Europe and the United States are set to launch a series of trade talks that could redefine the path for global economic growth for decades to come after a pledge by President Barack Obama during his State of the Union address.

The world's largest economy and the world's largest single economic bloc agreed to pursue closer business ties that could lead to a transatlantic deal worth trillions of dollars in annual trade. Talks are expected to begin in June.

"These negotiations will set a standard, not only for our future bilateral trade and investment, including regulatory issues, but also for the development of global trade rules," said European Commission President Jose Manuel Barroso in Brussels.

"The transatlantic economic relationship is already the world's largest, accounting for half of global economic output and nearly one trillion dollars in goods and services trade, and supporting millions of jobs on both sides of the Atlantic," a joint statement added.

"Trade that is fair and free across the Atlantic supports millions of good-paying American jobs," the president said in his annual address to US lawmakers on Capitol Hill.

Prime Minister David Cameron, who will chair the upcoming G8 leaders' summit in Northern Ireland, pledged to support the negotiations.

"Breaking down the remaining trade barriers and securing a comprehensive deal will require hard work and bold decisions on both sides. I am determined to use my chairmanship of the G8 to help achieve this and to help European and American businesses succeed in the global race."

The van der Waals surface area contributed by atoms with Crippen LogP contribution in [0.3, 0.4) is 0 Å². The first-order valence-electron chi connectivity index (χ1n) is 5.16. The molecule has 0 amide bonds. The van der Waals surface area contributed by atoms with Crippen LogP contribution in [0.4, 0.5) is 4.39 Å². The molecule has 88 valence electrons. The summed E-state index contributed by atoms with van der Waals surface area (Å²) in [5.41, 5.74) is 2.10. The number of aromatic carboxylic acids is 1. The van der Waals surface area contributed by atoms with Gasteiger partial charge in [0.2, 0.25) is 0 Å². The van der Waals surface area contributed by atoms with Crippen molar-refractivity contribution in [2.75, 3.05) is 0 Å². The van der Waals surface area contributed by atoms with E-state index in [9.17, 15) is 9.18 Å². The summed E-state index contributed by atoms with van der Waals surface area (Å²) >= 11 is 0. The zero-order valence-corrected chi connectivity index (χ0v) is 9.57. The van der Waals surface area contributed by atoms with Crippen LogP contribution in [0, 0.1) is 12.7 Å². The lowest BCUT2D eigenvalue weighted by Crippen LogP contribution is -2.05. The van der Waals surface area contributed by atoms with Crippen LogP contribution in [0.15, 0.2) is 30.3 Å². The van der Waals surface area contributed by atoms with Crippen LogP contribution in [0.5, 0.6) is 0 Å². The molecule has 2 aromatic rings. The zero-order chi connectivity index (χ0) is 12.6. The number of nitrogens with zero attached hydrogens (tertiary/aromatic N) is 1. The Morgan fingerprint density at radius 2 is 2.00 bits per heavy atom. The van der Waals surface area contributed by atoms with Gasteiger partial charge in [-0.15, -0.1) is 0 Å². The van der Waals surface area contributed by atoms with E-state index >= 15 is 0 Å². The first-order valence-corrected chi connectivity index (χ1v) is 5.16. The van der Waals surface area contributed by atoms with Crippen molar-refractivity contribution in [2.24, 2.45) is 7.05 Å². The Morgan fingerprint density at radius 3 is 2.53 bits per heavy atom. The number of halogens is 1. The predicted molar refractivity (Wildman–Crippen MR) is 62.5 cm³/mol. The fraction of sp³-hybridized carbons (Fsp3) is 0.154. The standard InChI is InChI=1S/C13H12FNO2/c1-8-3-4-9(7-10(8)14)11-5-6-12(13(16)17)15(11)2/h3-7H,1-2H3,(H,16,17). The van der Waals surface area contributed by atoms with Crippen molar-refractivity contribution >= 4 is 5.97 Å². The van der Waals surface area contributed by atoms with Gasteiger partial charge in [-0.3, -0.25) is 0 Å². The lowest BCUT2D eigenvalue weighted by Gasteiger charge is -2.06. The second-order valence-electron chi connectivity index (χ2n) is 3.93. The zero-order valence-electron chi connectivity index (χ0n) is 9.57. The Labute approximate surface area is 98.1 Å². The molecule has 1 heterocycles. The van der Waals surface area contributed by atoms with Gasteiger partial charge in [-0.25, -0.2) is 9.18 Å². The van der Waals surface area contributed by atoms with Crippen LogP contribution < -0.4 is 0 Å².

China recently overtook the US as the world's largest trade market, with official data suggesting import and export activity surpassing $3.87 trillion last year, around half a billion more than measured by the US Department of Commerce.

The International Monetary Fund said in January in its World Economic Outlook that emerging market economies will likely grow nearly 4 percentage points faster than their developed rivals this year and 3.7 percentage points faster in 2014. Global trade volumes will likely expand by 3.8 percent this year, the IMF said, and 5.5 percent next year with the lion's share of growth in both imports and exports going to emerging market and developing economies.

US-EU trade is estimated to be worth around $4.5 trillion each year - around 30 percent of all global trade - and daily bilateral activity of around $2.7bn, according to a European Commission report.

The EU is currently negotiating a comprehensive trade deal with Canada, its 12<sup>th largest trading partner and destination for around 1.6 percent of its total exports, and gave the "green light" to begin talks with Japan on 29 November.